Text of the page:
Refrigerated Eggs: Why Americans Say Yes While Other Countries Say No

When it comes to your local supermarket, the eggs are going to be kept in one of two places. If you are in the United States, Canada, Japan, or Australia, you are going to find them in the refrigerated section, typically where the milk and cheese are found. However, if you live anywhere else in the world such as Europe or Asia, you are going to find them out on a regular shelf. This cultural difference may seem weird at first, after all, eating the eggs both ways does not cause any ill effects. So, why do Americans refrigerate their eggs? It comes down to how salmonella, a bacteria, contaminates and infiltrates eggs.

What Is Salmonella and How Does It Contaminate Eggs?

Salmonella is a bacteria that causes a food-borne infection commonly known as Salmonellosis. It is accompanied by fevers, stomach cramping, nausea, diarrhea, and vomiting. The bacteria is spread by eating contaminated food that has had infected with the bacteria from the feces of a person or animal. It can also be ingested through infected water and spread from one person to another. The bacteria is commonly found on wild and domestic animals including poultry, cattle, rodents, wild birds, and domestic pets like cats and dogs. With eggs specifically, salmonella can enter into the egg one of two ways. First, the bacteria can internally infect the egg prior to the hen laying in, or second through the porous egg shell.

How The United States Deals With Salmonella Risk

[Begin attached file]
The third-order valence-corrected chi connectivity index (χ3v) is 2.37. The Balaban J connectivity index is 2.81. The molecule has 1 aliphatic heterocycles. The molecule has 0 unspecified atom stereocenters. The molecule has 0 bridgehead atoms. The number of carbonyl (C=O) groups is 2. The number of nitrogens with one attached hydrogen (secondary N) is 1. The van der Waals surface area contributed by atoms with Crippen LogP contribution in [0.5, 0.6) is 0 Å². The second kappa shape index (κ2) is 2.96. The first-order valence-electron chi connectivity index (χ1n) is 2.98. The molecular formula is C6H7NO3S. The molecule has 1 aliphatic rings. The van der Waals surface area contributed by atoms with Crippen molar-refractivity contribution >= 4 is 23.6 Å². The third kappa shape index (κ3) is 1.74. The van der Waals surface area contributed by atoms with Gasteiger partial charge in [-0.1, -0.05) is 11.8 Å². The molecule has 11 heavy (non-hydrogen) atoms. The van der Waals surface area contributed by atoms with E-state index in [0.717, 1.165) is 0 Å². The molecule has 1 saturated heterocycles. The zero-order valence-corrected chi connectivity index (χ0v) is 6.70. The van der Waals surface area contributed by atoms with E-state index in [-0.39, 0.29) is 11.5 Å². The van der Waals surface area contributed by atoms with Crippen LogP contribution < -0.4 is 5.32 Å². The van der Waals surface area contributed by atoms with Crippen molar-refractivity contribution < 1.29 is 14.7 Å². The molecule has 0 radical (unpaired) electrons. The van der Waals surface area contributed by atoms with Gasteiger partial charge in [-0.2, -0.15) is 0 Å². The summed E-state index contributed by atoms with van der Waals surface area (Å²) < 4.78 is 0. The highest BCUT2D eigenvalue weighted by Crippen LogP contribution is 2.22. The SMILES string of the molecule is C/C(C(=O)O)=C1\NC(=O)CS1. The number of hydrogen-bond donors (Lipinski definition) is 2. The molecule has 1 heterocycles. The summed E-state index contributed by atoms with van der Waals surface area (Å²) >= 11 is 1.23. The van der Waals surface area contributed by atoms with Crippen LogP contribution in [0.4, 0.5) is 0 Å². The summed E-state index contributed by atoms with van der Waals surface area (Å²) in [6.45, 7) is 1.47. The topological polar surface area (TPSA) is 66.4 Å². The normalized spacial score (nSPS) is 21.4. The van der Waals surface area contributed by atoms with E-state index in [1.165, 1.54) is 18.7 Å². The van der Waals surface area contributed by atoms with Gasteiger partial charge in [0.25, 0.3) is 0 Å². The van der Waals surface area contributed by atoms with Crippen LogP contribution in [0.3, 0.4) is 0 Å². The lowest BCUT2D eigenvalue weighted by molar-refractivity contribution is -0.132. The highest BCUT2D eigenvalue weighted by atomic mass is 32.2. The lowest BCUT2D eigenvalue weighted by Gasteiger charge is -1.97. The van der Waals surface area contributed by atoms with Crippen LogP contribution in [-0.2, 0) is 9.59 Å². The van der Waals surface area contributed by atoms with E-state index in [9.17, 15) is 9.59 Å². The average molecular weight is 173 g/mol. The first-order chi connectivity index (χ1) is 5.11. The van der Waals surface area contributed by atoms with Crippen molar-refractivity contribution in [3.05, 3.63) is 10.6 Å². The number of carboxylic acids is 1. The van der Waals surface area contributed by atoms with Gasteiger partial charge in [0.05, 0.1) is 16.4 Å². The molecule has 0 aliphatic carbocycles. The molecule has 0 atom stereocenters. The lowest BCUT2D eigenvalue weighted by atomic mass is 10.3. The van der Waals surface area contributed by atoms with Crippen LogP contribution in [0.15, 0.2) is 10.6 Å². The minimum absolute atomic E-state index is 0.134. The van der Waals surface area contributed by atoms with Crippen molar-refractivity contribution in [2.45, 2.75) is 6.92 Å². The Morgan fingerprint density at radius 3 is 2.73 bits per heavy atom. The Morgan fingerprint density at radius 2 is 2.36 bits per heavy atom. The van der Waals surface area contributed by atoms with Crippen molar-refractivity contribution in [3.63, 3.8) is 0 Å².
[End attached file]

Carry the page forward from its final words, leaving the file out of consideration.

Due to there being numerous outbreaks of salmonella poisoning in the United States from contaminated eggs, the United States Department of Agriculture mandated that eggs were to go through a rigorous washing and refrigeration process. All eggs must be washed in water with a minimum temperature of ninety degrees Fahrenheit, then be chemically sanitized with a solution like chlorine and then rinsed thoroughly and dried. Once the eggs have dried, they are sprayed with a mineral oil to help keep their outer shells protected from potential contamination.  This process effectively deals with any external sources of salmonella that may have been on the external pores of the egg. For the internal risk, the United States mandated that eggs were to remain refrigerated, however, once you begin the refrigeration process that process cannot be interrupted as the egg will sweat, causing the facilitation of bacteria growth that could compromise the egg.

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How The European Union and Asian Countries Deal With Salmonella Risk

The European Union actually prohibits the washing of eggs and instead advocates for the use of the egg’s natural protective coating. This coating is called the cuticle, which is placed onto the egg as a liquid when the egg is laid. When the egg is exposed to the air, it dries out immediately.  The only downside to this process is that the chances of cross-contamination are higher if the eggs are bought and shipped with fecal matter on them. However, one can avoid any contamination by washing them prior to use.  The upside is that this promotes good farm husbandry, saves a lot of money, and does not require farmers to put a huge amount of effort into the egg harvesting process.  As for the internal protection against salmonella, the European Union requires all farmers to vaccinate their chickens against salmonella.

Overall, while both methods have their pros and cons, the one thing to keep in mind is that if you choose to not refrigerate your eggs, their shelf life will decrease considerably to about three weeks. If you choose to refrigerate, you can keep your eggs good for up to two months.

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